As we have said, in the year following, Col. Crawford reluctantly led a large body of frontier men, in another expedition against the Indians. Let it not be supposed, that any sentiment of mercy or humanity had entered the hearts of this body, in consequence of the preceding atrocities. On the contrary, this expedition was planned to destroy the Wyandot towns, on the Sandusky; and it was resolved to spare neither man, woman, or child friendly or unfriendly. The intention of the whites was to proceed with secrecy; but this was vain. The Indians--by their scouts-knew their numbers, object, and plan. The army reached the upper Moravian towns; but they were deserted. It pursued its way across the Sandusky plains, till the Indians were met in full force. A battle ensued, in which neither party had the victory; but the Indians continued to increase in such numbers, that a retreat took place at night. In the retreat, several large parties detached themselves from the main body, thinking thus to avoid the Indians ; but it turned out the reverse. These parties were nearly all cut off and destroyed. Col. Crawford, who had lingered behind, to look for, and save some of his friends, was cut off, and taken by the Indians. He was carried to the Indian towns, and after many tortures and cruelties, was burnt alive.

The danger of being found in bad company, was never more signally illustrated, than in this instance. Williamson, it was, as I have related, who had commanded the party, which destroyed the Moravian towns. The Indians looked upon him, as not only a cruel, but a very bad man, and were determined to have full vengeance. When Crawford took command of the second party, they associated him with Williamson--although they knew and had a good opinion of him. This association with Williamson, was the cause of his cruel death; for when Crawford sent for Wingemunn, a chief whom he knew, and who was friendly to him, Wingemunn told him that nothing could be clone to save him; for he was in company with that bad man, Williamson. Crawford answered, that he went out to restrain Williamson, and prevent him from committing cruelties. Wingemunn replied, that the Indians would not believe that, if he told them; for they knew he could not prevent them.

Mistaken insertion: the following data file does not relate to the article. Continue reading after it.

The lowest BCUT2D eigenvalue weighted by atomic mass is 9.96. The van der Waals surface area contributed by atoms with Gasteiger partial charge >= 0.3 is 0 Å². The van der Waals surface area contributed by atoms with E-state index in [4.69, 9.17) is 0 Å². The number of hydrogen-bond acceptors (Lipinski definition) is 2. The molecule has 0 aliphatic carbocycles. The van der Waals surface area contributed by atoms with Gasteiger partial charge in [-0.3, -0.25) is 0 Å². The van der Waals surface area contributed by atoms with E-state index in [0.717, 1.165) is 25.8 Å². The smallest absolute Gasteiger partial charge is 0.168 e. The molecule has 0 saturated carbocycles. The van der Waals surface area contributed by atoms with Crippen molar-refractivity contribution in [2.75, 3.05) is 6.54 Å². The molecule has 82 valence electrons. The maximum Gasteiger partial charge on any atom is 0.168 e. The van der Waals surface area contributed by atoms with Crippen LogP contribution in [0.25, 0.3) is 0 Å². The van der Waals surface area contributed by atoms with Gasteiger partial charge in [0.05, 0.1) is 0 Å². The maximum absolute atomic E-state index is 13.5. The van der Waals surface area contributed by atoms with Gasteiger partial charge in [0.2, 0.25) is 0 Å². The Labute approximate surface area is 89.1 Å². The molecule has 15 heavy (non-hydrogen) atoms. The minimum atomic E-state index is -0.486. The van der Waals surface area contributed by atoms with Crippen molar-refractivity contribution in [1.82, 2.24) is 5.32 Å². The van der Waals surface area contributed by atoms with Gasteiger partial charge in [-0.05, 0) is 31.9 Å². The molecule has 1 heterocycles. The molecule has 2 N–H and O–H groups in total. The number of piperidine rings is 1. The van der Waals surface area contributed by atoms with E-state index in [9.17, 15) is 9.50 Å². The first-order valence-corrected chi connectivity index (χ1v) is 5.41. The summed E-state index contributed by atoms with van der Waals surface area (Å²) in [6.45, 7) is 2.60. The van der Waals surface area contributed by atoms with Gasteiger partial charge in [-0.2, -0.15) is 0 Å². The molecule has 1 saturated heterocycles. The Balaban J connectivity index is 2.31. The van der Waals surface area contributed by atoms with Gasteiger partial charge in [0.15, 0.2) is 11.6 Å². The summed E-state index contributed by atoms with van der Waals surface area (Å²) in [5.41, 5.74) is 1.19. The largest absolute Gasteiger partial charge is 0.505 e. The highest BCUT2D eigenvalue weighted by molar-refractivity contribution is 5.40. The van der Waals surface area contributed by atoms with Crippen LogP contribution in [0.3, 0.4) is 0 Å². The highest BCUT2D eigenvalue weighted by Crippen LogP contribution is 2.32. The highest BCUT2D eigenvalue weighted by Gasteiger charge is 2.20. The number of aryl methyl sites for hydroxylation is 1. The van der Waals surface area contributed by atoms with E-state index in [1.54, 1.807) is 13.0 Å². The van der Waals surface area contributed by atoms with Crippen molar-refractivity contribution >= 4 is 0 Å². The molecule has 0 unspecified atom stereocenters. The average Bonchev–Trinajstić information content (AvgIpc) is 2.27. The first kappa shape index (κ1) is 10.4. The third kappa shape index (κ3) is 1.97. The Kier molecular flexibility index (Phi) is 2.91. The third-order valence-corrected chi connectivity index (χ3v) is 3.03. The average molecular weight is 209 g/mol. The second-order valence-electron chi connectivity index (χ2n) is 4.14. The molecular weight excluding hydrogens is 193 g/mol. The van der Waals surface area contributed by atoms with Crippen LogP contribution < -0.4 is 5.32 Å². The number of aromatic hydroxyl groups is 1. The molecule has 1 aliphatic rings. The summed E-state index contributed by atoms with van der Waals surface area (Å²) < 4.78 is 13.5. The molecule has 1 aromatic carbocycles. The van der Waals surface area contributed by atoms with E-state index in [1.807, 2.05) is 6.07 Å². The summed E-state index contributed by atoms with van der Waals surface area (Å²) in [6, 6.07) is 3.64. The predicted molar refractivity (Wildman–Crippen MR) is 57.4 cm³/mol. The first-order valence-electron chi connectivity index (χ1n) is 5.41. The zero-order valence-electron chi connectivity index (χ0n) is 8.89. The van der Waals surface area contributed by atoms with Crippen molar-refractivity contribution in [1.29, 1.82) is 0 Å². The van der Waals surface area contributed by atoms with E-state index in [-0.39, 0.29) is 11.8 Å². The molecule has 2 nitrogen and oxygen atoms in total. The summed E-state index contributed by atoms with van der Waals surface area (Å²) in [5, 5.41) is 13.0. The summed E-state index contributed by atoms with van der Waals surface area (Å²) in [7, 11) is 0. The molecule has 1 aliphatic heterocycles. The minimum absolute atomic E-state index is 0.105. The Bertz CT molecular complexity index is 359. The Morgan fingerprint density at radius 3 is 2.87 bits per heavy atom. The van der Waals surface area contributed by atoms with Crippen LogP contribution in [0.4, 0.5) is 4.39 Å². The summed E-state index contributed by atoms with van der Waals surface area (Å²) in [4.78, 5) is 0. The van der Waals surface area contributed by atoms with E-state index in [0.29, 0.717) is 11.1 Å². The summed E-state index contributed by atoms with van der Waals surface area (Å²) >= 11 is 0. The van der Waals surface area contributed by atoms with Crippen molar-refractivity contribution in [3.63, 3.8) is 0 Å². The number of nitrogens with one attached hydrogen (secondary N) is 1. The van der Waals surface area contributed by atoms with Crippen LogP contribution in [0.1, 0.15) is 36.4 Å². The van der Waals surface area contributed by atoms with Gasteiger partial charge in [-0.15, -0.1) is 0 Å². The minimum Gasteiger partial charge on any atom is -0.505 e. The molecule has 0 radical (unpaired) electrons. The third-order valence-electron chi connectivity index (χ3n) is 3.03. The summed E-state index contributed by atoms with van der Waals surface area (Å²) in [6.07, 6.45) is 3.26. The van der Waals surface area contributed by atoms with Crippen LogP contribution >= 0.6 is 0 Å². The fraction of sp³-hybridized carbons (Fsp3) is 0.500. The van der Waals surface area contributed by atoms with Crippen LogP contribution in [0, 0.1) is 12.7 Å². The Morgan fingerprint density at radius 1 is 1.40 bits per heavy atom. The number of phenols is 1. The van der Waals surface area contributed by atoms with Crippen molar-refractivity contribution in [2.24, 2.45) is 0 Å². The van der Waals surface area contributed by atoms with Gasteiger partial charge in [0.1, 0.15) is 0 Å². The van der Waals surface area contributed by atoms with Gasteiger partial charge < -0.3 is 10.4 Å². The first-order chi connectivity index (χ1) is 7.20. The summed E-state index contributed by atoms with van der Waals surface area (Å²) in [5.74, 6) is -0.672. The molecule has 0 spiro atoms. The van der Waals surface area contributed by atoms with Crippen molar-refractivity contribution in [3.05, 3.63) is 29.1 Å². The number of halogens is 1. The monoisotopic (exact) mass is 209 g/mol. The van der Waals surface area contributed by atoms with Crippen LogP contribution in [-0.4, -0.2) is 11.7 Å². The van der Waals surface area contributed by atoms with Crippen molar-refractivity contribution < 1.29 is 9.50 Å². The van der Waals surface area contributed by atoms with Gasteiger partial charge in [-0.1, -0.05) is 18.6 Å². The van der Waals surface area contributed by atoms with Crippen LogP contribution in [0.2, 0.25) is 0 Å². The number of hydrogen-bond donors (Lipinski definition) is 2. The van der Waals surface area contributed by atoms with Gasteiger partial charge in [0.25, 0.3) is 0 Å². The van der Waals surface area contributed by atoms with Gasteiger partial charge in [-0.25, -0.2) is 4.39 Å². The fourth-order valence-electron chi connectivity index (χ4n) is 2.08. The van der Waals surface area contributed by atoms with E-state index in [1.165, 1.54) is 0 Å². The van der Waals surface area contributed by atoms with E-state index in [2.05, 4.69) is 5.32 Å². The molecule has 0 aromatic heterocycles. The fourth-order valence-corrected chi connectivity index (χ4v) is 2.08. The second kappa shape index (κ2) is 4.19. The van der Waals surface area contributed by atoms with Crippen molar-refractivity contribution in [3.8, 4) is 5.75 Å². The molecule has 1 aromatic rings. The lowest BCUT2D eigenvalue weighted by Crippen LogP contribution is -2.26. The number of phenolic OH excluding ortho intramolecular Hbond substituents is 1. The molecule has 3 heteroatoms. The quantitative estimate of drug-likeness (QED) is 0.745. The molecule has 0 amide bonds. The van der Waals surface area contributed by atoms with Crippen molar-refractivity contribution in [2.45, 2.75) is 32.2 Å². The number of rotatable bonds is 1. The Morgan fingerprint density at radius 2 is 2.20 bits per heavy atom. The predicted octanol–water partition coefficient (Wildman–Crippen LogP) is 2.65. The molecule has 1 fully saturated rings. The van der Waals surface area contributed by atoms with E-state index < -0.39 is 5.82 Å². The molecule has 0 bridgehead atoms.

A paragraph from this dialogue, as reported by Heckewelder, is worth quoting; for it shows the Indian sagacity and sense of justice. It is given thus:

Crawford -- Out of my power! Have any Moravian Indians been killed or hurt since we came out?

Wingemunn -- None; but you first went to their town, and finding it deserted, you turned on the path towards us. If you had been in search of warriors only, you would not have gone thither. Our spies watched you closely. They saw you while you were embodying yourselves on the other side of the Ohio. They saw you cross the river. They saw where you encamped for the night. They saw you turn off from the path to the deserted American town. They knew you were going out of the way. Your steps were constantly watched, and you were suffered quietly to proceed, until you reached the spot where you were attacked."

Crawford felt that with this sentence, ended his last ray of hope, and now asked with emotion, "what do they intend to do with me ?"

Wingemunn -- I tell you with grief. As Williamson and his whole cowardly host, ran off in the night, at the whistling of our warriors' balls, being satisfied that now lie had no Moravians to deal with, but men who could fight, and with such lie did not wish to have anything to do. I say, as they have escaped; and taken you, they will take revenge on you, in his stead."

And so they did. And the story of Crawford's defeat will long be remembered, for its woes and its losses. But was it not retributive justice? Was ever anything more cruel, more awfully unjust, than the slaughter of the peaceful, unoffending Moravian Indians? Was there ever a greater iniquity, than that act, as described by Wingemunn, of turning off from their real enemies, to pursue a second time, these poor Moravians?

I have given the story, as an illustration of our border wars, and of the frequent instances in which the whites were the aggressors. I have already said, that in fact, and ultimately, the barbarous Indians could have no solid right to a continent which they were unable to cultivate or civilize. That is true; but, atrocities such as that upon the Moravian Indians, can have no apology in any human code of morals. It was a dark wrong -- diabolical in its spirit, and inhuman in its act.